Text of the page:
Alfred Hitchcock: Tonight we are going to tell the story of a woman who disappeared into thin air. By the way, have you noticed that thin air seems to be the type of air most conducive to disappearances? There, certainly, is a fact well worth knowing. Now, in case you seem to recognize parts of the story don't be alarmed. It is familiar because it is a classic of its kind. Many, many people have borrowed this legend quite profitably, too. Two novels have been written about it and it has been made into a motion picture called "The Lady Vanishes". Once by no less a personage than Ah... Alfred Hitchcock. It was also related by Alexander Woollcott in his book "While Rome Burns". Here, following our sponsor's all too brief message is our version of that famous old tale. Now I had better get out of the way to enable you to see better. (He looks off camera.) May I have a bit of thin air, please.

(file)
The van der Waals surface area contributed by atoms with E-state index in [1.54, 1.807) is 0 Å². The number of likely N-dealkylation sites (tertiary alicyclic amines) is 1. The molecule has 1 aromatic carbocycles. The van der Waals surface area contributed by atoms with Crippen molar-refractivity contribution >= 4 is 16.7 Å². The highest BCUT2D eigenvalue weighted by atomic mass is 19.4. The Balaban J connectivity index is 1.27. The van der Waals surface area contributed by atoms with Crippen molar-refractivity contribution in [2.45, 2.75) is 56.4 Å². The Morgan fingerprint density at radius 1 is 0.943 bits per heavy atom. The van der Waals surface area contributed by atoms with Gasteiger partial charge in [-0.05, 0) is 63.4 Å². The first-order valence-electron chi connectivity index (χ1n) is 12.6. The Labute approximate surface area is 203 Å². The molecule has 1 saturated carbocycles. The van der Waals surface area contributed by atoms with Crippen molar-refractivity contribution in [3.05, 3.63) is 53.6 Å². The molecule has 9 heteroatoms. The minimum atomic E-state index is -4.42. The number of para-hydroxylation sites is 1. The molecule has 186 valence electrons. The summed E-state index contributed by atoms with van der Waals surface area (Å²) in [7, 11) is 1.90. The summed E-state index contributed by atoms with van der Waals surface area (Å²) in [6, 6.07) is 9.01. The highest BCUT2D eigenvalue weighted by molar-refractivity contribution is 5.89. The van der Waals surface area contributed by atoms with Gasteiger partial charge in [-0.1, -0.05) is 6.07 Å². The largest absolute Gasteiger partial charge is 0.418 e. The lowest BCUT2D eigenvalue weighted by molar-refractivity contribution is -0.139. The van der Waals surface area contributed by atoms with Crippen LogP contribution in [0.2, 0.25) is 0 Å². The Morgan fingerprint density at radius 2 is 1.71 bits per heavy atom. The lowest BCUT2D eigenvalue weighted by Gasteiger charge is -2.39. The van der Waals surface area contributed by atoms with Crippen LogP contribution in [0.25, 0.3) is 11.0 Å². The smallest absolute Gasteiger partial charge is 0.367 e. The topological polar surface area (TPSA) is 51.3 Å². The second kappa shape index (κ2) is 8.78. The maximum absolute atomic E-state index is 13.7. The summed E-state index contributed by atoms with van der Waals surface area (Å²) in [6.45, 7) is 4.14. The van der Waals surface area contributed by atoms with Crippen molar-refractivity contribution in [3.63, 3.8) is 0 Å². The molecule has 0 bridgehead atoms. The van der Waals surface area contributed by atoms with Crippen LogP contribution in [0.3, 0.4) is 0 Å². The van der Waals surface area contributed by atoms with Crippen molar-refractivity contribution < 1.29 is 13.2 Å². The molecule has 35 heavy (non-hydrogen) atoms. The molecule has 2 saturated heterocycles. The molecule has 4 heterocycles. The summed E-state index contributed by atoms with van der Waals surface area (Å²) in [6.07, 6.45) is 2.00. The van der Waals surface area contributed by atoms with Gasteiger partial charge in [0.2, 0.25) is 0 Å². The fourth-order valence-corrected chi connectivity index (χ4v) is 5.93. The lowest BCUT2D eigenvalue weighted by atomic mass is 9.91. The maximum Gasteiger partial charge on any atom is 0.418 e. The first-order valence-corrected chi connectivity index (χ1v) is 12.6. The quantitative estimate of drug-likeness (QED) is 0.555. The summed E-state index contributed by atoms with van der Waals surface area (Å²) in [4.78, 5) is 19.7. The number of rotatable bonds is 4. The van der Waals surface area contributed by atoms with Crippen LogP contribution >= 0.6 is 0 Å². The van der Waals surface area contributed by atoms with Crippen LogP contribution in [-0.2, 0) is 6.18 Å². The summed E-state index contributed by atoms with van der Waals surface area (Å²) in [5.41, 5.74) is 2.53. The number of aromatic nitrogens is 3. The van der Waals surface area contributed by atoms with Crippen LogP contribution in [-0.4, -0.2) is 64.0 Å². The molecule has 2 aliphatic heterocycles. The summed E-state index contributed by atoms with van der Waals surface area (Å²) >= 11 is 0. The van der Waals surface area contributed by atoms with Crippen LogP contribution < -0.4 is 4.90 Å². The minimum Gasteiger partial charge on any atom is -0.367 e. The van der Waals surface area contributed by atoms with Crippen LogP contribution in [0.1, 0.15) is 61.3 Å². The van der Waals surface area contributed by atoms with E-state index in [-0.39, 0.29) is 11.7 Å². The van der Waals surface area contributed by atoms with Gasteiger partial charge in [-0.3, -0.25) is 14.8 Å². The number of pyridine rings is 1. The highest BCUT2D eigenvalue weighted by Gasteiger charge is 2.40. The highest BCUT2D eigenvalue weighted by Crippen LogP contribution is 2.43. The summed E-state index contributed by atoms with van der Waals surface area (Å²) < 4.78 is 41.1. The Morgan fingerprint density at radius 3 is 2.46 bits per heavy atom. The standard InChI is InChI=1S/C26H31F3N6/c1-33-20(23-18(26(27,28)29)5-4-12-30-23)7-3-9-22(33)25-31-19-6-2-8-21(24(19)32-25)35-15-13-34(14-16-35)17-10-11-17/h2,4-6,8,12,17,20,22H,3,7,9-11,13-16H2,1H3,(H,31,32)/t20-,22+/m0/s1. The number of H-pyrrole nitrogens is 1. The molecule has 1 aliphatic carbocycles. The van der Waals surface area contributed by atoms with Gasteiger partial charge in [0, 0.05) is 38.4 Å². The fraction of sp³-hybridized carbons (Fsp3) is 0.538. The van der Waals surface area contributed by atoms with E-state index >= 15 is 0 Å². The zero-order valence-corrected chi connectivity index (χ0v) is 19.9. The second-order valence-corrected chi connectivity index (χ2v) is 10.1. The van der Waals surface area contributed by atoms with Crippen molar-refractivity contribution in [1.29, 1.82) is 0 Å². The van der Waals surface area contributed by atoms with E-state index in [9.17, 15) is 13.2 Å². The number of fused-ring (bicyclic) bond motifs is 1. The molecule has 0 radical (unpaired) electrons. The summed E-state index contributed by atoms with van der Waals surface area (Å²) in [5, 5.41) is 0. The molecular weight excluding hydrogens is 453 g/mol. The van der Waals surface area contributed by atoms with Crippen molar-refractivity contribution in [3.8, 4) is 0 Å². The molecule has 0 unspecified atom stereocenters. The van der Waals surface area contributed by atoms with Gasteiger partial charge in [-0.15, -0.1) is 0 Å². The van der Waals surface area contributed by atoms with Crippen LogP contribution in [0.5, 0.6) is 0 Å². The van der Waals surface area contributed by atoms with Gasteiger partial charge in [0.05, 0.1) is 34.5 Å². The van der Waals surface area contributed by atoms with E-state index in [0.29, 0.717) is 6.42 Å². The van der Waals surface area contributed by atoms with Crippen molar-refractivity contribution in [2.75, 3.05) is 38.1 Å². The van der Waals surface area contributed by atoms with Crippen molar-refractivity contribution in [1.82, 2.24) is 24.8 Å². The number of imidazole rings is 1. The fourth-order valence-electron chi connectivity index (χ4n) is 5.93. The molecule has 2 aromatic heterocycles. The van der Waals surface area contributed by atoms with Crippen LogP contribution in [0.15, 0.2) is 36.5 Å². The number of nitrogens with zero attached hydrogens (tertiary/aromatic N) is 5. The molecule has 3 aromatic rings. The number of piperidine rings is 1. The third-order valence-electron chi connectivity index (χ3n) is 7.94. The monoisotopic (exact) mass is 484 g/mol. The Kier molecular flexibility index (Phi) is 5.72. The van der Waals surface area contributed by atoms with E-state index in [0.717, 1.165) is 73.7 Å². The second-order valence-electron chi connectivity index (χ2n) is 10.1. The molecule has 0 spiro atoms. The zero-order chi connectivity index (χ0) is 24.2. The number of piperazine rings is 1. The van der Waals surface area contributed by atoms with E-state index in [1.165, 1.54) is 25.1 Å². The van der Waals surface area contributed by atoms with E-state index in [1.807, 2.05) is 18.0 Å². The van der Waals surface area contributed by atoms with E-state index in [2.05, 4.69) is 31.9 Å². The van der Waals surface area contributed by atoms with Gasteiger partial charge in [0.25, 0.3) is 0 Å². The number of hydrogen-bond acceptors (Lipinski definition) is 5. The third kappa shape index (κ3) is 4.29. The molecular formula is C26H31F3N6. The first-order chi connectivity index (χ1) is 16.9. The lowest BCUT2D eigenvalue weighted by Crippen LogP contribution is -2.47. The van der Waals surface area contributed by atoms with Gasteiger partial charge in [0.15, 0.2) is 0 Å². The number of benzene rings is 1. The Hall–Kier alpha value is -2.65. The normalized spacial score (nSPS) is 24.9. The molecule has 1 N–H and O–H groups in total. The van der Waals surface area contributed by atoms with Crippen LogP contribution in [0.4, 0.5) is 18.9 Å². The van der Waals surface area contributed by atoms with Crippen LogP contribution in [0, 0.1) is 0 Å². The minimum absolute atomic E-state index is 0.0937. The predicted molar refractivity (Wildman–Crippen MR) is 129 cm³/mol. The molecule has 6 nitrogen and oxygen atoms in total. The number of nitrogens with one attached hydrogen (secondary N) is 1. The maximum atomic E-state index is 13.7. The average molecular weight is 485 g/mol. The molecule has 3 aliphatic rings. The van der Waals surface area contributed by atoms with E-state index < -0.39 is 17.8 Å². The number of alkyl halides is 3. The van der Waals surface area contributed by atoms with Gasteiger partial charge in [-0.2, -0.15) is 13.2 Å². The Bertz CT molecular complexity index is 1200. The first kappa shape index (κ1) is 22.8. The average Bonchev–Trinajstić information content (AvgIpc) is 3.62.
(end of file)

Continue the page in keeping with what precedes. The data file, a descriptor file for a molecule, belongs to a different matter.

Alfred Hitchcock: Oh, I'm glad to see so many of you are still with us. There was a disturbing suggestion at the very close of our story which I wish to clear up at once. You will be relieved to hear that Diana and Basil's story ended happily. They did not get married. And now for that part of the program you have all been waiting for. After which, I'll be back.(Fades to commercial.)
Alfred Hitchcock: And that completes our offering for tonight. However, I am not giving up. Next week I plan to stage a come back. I shall present another in our series of situation tragedies. Good night. (He walks off camera, than pokes his head back.) Oh, Incidentally, ah... I thought the little leading lady was rather good, didn't you?
Alfred Hitchcock is referring to his daughter Pat Hitchcock in the last line of the closing narration.
This episode is based on a tale related in Alexander Woollcott's While Rome Burns (1934).
Hitchcock alludes to his own film The Lady Vanishes in his introduction.